Back in October, Scapi Magazine sat down with Marcee Doherty-Elst and Eric Welch-Streisand to talk their Disney Villain extended makeup project K’Eric’ters.
When Welch-Streisand approached Doherty-Elst for the first time, he had been told that she was a person to know- that they would get along well. During their first rehearsal of Mary Poppins at the Racine Theater Guild he walked up to her and enthusiastically introduced himself.
It didn’t seem like a meeting of the minds at first. Marcee says she looked up from her binder, said ‘Hi,’ then went back to work. That quickly changed ‘once she knew I had talent,’ Eric jokes.
Soon enough they were in The Little Mermaid together. that’s when Eric knew he wanted to turn Marcee into every Disney Villain. The two joined forces to create K’Eric’ters, a hair and makeup company with a play on his name. They came up with this name while sitting in a Wendy’s, funnily enough, and all parties are hoping for the classic Wendy’s clapback.
Their current project, which spanned all of 2017 and is moving into 2018, is to turn Marcee into every Disney Villain. So far she has gotten to play classic characters such as Scar, Cruella De Vil, Jafar, and Ursula. Her personal favorite, Maleficent, was a look which had just won them a costume contest with before sitting down with Scapi Mag. Eric is a trained cosmetologist but self taught in the world of costume makeup and wig styling- something you would not guess by looking at his work.
“Can I change her face and body to look like a man?” Welch-Streisand said.
The goal is not to turn Marcee into a hypersexualized version of these characters. Part of the challenge is keeping her from looking like a woman when they do characters like Jafar or, later this year, Gaston.
“There are times when characters should not be limited by gender and that there is something special about the fluidity of being able to portray any character,” Doherty-Elst said.
As if that wasn’t enough of a challenge, Eric has added another layer by not using prosthetics or additional props. Relying solely on makeup and wigs he transforms Marcee into different characters regularly. Maleficent being a great example of this because he fashioned a wig into her iconic horns.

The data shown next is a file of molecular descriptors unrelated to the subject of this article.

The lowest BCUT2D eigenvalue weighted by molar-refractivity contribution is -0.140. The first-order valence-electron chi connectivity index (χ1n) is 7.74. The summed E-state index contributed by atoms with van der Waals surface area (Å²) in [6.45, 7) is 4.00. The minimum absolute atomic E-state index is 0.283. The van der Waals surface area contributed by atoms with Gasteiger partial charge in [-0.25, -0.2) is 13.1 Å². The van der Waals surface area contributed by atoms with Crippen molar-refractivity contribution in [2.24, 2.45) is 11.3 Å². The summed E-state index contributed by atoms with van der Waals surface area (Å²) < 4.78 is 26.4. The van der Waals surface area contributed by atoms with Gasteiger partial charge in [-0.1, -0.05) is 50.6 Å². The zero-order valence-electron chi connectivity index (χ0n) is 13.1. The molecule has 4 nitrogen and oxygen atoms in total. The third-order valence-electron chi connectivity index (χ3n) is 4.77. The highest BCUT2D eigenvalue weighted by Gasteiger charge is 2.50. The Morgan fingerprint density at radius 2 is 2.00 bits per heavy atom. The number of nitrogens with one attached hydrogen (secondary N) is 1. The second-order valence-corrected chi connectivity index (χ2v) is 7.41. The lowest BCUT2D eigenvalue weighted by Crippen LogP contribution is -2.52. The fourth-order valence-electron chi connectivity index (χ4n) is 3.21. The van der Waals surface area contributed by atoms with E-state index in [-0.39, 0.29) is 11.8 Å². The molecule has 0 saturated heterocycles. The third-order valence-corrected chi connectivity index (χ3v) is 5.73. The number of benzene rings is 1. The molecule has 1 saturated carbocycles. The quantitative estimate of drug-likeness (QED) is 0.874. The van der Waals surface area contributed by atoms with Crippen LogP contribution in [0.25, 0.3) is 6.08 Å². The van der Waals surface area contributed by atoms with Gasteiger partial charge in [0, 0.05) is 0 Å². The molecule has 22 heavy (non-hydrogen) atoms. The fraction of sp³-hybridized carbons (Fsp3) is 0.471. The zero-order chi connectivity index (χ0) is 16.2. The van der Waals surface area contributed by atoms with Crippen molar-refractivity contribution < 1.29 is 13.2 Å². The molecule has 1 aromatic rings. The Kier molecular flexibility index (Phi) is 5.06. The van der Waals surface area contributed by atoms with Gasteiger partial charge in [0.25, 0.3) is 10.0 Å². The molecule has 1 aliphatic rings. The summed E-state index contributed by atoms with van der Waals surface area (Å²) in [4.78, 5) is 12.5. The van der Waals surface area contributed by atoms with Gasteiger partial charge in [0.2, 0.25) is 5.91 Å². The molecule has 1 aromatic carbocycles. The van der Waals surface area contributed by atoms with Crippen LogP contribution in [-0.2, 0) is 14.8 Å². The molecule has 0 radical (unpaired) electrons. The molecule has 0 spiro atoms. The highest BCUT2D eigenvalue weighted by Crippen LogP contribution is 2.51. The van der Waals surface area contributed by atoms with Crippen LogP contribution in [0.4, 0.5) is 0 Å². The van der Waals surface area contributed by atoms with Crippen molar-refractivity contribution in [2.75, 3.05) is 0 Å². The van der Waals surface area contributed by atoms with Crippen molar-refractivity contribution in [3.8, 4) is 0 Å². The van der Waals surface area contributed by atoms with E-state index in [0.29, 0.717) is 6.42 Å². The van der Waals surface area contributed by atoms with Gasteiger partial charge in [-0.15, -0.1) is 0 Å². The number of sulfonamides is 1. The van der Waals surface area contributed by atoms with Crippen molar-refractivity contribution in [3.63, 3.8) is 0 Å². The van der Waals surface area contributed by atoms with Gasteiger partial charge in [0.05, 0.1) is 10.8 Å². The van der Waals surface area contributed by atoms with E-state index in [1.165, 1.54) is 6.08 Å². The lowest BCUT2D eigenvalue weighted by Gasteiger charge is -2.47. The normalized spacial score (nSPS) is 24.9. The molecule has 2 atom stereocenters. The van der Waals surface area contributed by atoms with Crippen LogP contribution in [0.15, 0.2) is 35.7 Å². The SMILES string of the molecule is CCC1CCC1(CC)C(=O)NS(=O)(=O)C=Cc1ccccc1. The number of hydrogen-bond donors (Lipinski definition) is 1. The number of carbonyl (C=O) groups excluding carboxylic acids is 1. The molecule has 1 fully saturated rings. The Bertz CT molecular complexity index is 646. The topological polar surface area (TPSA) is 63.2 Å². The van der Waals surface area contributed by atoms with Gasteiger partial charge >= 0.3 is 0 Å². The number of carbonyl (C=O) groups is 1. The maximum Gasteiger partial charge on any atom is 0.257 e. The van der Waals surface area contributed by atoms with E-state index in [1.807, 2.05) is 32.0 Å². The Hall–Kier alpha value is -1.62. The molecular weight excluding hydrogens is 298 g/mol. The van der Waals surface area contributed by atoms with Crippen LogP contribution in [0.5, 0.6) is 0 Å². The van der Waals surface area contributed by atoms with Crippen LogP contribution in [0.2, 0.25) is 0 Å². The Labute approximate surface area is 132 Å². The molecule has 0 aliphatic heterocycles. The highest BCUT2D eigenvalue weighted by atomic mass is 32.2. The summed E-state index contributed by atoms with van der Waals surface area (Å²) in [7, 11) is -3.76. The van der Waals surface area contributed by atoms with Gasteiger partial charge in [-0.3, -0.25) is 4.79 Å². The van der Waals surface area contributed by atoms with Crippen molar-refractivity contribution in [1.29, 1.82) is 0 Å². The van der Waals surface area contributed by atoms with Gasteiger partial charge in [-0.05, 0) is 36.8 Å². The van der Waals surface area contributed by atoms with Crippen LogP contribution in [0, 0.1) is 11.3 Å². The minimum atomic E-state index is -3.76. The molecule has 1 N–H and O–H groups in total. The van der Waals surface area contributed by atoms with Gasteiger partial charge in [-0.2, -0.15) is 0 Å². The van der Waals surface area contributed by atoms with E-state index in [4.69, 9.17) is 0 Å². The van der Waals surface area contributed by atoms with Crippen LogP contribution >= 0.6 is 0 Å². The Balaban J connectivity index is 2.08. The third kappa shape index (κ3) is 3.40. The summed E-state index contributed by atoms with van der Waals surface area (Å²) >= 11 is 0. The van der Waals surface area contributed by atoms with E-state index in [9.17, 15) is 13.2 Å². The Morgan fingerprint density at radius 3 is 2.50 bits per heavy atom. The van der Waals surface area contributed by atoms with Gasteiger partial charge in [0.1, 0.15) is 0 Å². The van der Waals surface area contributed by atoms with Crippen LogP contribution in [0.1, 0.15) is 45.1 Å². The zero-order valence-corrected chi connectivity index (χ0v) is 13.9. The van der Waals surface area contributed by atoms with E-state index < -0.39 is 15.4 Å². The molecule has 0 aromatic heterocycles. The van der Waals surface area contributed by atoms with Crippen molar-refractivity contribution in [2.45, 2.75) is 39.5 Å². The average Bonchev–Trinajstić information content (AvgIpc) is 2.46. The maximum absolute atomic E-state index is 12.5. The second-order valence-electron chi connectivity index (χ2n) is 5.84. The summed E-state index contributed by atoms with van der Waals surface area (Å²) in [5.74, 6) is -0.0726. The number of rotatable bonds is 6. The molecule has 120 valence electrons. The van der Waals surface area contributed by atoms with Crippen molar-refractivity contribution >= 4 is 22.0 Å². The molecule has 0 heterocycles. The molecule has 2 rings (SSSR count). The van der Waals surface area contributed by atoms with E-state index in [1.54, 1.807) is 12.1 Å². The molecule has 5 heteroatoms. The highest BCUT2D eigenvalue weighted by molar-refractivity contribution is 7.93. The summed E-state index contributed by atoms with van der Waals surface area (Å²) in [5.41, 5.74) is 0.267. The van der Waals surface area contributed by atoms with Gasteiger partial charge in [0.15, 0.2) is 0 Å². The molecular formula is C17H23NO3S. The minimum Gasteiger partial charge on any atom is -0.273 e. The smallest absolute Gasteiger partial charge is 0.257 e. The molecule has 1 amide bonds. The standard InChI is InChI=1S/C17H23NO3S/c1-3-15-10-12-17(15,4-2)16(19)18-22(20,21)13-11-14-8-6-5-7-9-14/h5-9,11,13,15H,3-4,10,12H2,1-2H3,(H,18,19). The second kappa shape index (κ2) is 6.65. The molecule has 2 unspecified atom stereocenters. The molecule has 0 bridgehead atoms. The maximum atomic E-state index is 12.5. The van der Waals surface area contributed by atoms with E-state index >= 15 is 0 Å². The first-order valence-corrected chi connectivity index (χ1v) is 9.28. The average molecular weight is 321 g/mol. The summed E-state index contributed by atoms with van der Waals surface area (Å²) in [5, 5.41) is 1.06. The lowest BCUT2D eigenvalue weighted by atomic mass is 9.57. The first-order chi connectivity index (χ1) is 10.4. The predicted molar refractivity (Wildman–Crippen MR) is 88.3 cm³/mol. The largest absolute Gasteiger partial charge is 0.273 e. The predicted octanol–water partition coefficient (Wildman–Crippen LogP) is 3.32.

Social media plays half of the role in their marketing with Facebook, Instagram, and Twitter. Most notably, his work can be seen on Buzzfeed’s community section. Eric has recently started fundraising to get his company to grow. They have linked up with Traveling Lemur for some very impressive photoshoots.
They take their work beyond the virtual into the physical world. Marcee and Eric gone to a local adoption fundraiser for a photo shoot as Cruella De Vil, wandered Farmer’s Markets with Marcee as Winifred Sanderson from Hocus Pocus and just this past October they went as Ursula, Ariel, and Prince Eric to a children’s hospital to entertain the kids.
“I don’t know if I could take anybody and turn them into these characters,” Welch-Streisand said. “Because she really does bring them to life. You can’t just have somebody looking like a character and not portraying the character.”
However, Marcee is more than just a model and an actor. She brings the production elements to the table in full swing. She helps book venues, negotiates and consolidates resources to keep the budget low, and works with their customers in order to get the best shots.
When she plays Winifred Sanderson, the book she uses is made out a goodwill find with modge podge, paper towels, and paint. It’s marvelous.
“We have totally different skills when it comes to K’Eric’ters,” Doherty-Elst said. I’ve got sort of the business experience from Theater Red that I can bring into producing the aspects of the shoot so that he can focus on the creative things.”
They exemplify a working partnership in today’s creative world. Everyone is bringing something to the table at this point. it’s not about just showing up and sitting in a chair.
Marcee is just as engaged and invested in the company as Eric. While this is currently a labor of love, he is getting a few jobs in theaters and is not opposed to the idea of working for them. But just so you know, Disney: he comes with his own villain.